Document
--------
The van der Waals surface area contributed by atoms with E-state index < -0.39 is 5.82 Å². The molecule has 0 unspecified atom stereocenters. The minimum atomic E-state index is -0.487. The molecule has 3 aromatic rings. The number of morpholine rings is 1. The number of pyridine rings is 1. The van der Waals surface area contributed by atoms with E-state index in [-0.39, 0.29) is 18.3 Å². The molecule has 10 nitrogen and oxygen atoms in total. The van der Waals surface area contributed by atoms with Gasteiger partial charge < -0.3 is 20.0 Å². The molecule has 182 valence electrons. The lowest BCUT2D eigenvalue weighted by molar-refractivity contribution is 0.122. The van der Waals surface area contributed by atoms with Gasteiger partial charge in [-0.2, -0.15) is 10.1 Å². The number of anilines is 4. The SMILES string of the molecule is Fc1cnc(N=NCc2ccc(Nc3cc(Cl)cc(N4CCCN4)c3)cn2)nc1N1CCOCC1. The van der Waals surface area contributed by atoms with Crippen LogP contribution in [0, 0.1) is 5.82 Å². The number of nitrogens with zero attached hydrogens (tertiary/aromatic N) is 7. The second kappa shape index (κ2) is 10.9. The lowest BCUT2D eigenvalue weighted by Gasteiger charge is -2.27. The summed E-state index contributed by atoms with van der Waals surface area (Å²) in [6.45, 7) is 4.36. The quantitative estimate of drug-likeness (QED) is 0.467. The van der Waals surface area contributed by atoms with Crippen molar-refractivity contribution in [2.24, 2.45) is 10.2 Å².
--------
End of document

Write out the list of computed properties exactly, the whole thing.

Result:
The van der Waals surface area contributed by atoms with E-state index < -0.39 is 5.82 Å². The molecule has 0 unspecified atom stereocenters. The minimum atomic E-state index is -0.487. The molecule has 3 aromatic rings. The number of morpholine rings is 1. The number of pyridine rings is 1. The van der Waals surface area contributed by atoms with E-state index in [-0.39, 0.29) is 18.3 Å². The molecule has 10 nitrogen and oxygen atoms in total. The van der Waals surface area contributed by atoms with Gasteiger partial charge < -0.3 is 20.0 Å². The molecule has 182 valence electrons. The lowest BCUT2D eigenvalue weighted by molar-refractivity contribution is 0.122. The van der Waals surface area contributed by atoms with Gasteiger partial charge in [-0.2, -0.15) is 10.1 Å². The number of anilines is 4. The SMILES string of the molecule is Fc1cnc(N=NCc2ccc(Nc3cc(Cl)cc(N4CCCN4)c3)cn2)nc1N1CCOCC1. The van der Waals surface area contributed by atoms with Crippen LogP contribution in [0, 0.1) is 5.82 Å². The number of nitrogens with zero attached hydrogens (tertiary/aromatic N) is 7. The second kappa shape index (κ2) is 10.9. The lowest BCUT2D eigenvalue weighted by Gasteiger charge is -2.27. The summed E-state index contributed by atoms with van der Waals surface area (Å²) in [6.45, 7) is 4.36. The quantitative estimate of drug-likeness (QED) is 0.467. The van der Waals surface area contributed by atoms with Crippen molar-refractivity contribution in [2.24, 2.45) is 10.2 Å².